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Physiol Behav. 2011 Jun 1;103(3-4):261-7. doi: 10.1016/j.physbeh.2011.02.017. Epub 2011 Feb 12.

Time course of behavioral, physiological, and morphological changes after estradiol treatment of ovariectomized rats.

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  • 1Department of Pharmacology and Physiology, Oklahoma State University-Center for Health Sciences, Tulsa, OK 74107, USA.

Abstract

Previous studies showed that treatment with 17-β-estradiol-3-benzoate (EB) reduces isoproterenol (ISOP) stimulated water intake by ovariectomized rats. This effect was observed 48h after the second of two EB injections, suggesting that the attenuation is attributable to classic EB actions to alter gene expression. However, in addition to classic, slowly-occurring, genomic effects, estrogens have more rapidly-occurring effects that may be nongenomic or 'nonclassical' genomic effects. Thus, it is possible that the EB attenuation of water intake stimulated by ISOP is genomic, nongenomic, or both. Accordingly, we measured ISOP-induced water intake by OVX rats at different times after EB injections, using time points likely to indicate classic genomic effects (48h or 24h) or nonclassical genomic or nongenomic effects (90min). We also examined EB effects on body weight, uterine weight, and plasma volume and Na(+) concentration in the same animals using the same time points and EB dose. EB treatment decreased water intake stimulated by ISOP in both the 24-h and 48-h groups; however, water intake in the 90-min group was not affected by EB. Uterine weight was unchanged 90min after EB, but was increased 24h after the first injection of EB. In contrast, body weight decreased after EB, but not until 48h after the second EB injection. Finally, EB did not alter plasma Na(+) concentration or hematocrit, though plasma protein concentration increased transiently 24h after EB treatment. Taken together, these findings suggest that the behavioral, morphological, and physiological effects of EB likely are attributable to slowly-occurring, classic genomic actions of estrogens. Moreover, the time course of the observed effects varied, suggesting tissue-specific differences in estrogen receptor density or subtype, or in co-activators or co-repressors that, ultimately, determine the timing and direction of EB effects.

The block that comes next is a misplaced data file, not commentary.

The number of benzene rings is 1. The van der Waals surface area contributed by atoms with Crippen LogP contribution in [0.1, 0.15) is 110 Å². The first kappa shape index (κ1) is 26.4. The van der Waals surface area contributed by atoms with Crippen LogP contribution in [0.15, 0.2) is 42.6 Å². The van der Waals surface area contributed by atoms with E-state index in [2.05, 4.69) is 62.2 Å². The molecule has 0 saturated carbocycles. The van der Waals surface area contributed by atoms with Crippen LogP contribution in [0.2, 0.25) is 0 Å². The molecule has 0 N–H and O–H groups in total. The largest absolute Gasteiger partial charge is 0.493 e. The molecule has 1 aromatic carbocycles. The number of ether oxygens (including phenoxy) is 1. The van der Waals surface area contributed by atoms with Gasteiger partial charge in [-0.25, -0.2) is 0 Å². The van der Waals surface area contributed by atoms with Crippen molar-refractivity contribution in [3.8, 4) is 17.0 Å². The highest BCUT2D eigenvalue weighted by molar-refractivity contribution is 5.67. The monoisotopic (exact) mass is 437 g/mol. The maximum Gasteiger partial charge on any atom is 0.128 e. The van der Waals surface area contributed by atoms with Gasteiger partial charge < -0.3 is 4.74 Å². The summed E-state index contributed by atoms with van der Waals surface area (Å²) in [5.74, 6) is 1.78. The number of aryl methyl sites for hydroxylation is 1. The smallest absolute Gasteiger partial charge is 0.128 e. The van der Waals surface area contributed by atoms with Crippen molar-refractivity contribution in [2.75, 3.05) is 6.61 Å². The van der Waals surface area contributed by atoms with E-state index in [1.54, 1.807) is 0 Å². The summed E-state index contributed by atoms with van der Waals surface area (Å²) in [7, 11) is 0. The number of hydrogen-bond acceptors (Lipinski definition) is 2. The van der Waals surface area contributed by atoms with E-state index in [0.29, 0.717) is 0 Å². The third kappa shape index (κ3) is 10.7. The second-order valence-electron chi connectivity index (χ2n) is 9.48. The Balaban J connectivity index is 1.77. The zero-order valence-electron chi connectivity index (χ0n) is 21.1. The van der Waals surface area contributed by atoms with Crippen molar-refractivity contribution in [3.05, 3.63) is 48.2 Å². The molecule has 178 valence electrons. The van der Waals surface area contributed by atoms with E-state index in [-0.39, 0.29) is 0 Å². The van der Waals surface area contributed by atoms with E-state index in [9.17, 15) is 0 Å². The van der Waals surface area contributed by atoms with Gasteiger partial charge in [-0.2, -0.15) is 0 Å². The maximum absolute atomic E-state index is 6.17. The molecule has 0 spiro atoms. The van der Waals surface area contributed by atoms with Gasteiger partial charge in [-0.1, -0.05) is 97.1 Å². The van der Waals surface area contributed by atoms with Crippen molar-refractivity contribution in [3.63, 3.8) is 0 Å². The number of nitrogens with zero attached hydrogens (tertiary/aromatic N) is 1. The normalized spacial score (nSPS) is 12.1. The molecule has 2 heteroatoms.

Copyright © 2011 Elsevier Inc. All rights reserved.

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